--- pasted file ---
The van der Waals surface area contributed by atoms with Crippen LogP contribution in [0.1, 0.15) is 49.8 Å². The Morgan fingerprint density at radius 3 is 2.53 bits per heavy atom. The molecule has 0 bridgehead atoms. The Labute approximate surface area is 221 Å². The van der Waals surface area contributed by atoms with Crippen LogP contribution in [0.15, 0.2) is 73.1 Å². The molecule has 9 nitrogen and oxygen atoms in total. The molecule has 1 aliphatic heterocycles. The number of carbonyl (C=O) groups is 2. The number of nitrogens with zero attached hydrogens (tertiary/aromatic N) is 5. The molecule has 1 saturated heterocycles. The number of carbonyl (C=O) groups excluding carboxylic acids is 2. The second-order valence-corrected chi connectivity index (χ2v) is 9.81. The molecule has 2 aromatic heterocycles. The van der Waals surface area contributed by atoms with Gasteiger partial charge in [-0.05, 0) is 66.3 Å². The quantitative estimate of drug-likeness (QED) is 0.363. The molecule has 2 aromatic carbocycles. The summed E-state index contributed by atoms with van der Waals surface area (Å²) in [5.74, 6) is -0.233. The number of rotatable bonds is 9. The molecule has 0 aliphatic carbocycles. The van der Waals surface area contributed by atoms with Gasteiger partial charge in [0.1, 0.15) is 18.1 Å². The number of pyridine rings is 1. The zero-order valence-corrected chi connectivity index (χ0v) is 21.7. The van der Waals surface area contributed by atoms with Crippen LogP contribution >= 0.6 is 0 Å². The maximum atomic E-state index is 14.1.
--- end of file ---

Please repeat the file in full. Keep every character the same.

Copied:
The van der Waals surface area contributed by atoms with Crippen LogP contribution in [0.1, 0.15) is 49.8 Å². The Morgan fingerprint density at radius 3 is 2.53 bits per heavy atom. The molecule has 0 bridgehead atoms. The Labute approximate surface area is 221 Å². The van der Waals surface area contributed by atoms with Crippen LogP contribution in [0.15, 0.2) is 73.1 Å². The molecule has 9 nitrogen and oxygen atoms in total. The molecule has 1 aliphatic heterocycles. The number of carbonyl (C=O) groups is 2. The number of nitrogens with zero attached hydrogens (tertiary/aromatic N) is 5. The molecule has 1 saturated heterocycles. The number of carbonyl (C=O) groups excluding carboxylic acids is 2. The second-order valence-corrected chi connectivity index (χ2v) is 9.81. The molecule has 2 aromatic heterocycles. The van der Waals surface area contributed by atoms with Gasteiger partial charge in [-0.05, 0) is 66.3 Å². The quantitative estimate of drug-likeness (QED) is 0.363. The molecule has 2 aromatic carbocycles. The summed E-state index contributed by atoms with van der Waals surface area (Å²) in [5.74, 6) is -0.233. The number of rotatable bonds is 9. The molecule has 0 aliphatic carbocycles. The van der Waals surface area contributed by atoms with Gasteiger partial charge in [0.1, 0.15) is 18.1 Å². The number of pyridine rings is 1. The zero-order valence-corrected chi connectivity index (χ0v) is 21.7. The van der Waals surface area contributed by atoms with Crippen LogP contribution >= 0.6 is 0 Å². The maximum atomic E-state index is 14.1.